After the AGM, an Open Forum was held, with discussion on a variety of topics relating to the current state of softball in Australia and potential changes to develop the sport in the future.
The agenda for the Open Forum came out of recommendations from the Presidents’ Commission, which posed questions about structural models and making best use of current resources.
Where do we see softball in the next five to 10 years? How do we make it sustainable and build capacity? And what are the potential resource and structural models that could be used?
The different framework models came out of discussion papers that the Australian Sports Commission had put together for all sports 10 months earlier.
The ASC received a lot of interesting feedback, which led to a refined position that involved a paper on governance reform that softened its previous approach about governance structures.
That came back more towards a federated model, but a plan to move towards a united or “one sport” model that’s aligned strategically and operationally with the Member States.
One of the difficulties is that there have been no successful case studies outside the federated model. There have been hybrids, such as in triathlon, where all their finances from every state body are under one financial management package.
The Forum opened discussion on where we want to see softball in the next few years.
The outcome of that was that everyone agreed that changes are needed, and the speed of change needs to be accelerated. But what that change looks like is yet to be determined. Change could take many different facets.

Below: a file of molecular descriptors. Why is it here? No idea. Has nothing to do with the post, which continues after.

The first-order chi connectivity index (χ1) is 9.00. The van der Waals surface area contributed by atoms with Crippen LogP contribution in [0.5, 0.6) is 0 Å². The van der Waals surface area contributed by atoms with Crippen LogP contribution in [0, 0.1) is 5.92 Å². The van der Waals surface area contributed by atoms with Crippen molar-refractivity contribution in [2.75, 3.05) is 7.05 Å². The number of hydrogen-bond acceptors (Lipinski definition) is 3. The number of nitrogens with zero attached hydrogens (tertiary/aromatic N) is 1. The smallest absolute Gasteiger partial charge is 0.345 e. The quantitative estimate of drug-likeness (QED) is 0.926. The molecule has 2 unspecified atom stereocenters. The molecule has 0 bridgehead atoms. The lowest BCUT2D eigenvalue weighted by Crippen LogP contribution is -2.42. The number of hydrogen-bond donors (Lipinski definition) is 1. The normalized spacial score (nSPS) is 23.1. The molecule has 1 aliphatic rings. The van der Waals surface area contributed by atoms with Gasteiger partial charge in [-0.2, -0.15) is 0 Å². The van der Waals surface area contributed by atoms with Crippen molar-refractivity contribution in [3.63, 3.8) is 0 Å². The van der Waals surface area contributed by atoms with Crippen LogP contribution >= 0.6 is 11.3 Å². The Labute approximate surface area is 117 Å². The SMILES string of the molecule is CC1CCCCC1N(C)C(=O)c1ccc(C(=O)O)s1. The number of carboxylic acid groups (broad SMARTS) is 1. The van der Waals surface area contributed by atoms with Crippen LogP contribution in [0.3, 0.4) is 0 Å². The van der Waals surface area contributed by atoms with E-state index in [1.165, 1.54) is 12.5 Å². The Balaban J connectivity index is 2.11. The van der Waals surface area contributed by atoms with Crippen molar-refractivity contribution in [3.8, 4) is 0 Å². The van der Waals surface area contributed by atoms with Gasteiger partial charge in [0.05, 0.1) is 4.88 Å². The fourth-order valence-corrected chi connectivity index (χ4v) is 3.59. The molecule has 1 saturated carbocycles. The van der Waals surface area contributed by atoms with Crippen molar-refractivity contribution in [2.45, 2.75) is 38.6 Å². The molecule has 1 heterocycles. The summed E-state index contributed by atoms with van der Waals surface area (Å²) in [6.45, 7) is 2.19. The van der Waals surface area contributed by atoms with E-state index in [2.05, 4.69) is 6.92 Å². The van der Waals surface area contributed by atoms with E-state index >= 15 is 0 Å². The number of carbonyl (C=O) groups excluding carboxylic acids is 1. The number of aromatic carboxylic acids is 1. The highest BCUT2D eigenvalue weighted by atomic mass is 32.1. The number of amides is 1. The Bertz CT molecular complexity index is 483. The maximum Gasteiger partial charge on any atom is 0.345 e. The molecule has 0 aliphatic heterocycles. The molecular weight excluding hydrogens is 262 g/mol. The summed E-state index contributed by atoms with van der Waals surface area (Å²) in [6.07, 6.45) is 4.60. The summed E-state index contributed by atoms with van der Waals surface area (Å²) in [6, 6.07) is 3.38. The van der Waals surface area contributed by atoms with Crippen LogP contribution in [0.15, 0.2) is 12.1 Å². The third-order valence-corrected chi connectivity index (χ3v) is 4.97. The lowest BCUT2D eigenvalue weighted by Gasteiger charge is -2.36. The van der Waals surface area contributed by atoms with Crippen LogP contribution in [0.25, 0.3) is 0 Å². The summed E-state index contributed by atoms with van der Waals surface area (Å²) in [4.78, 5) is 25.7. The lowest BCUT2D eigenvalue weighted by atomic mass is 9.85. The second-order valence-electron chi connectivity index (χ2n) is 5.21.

It was agreed that we must look at ways to allocate our limited resources to ensure we get the best outcomes as outlined in the Strategic Plan.
In the current sporting climate, a lot more emphasis is being put on female sports. It was agreed that softball must either step up and start moving in the commercial space or stay where it is or worse, decline.
Now that softball is back in the Olympic Games for Tokyo 2020, that should be an advantage. What we didn’t do the first time around in 1996 is leverage off the Olympic opportunity. We now have this opportunity again, so we must take advantage of it.
State Executive Officers responded to the Open Forum by agreeing on the need for change. But they don’t believe softball’s overall governance model needs a major overhaul. Rather, the challenge is to deploy resources that will build capacity at grassroots level.
The Presidents’ Commission plans to form a working party to investigate options over the next three or four months. The working party will be made up of people from inside and outside softball to look at the best direction for the sport going forward.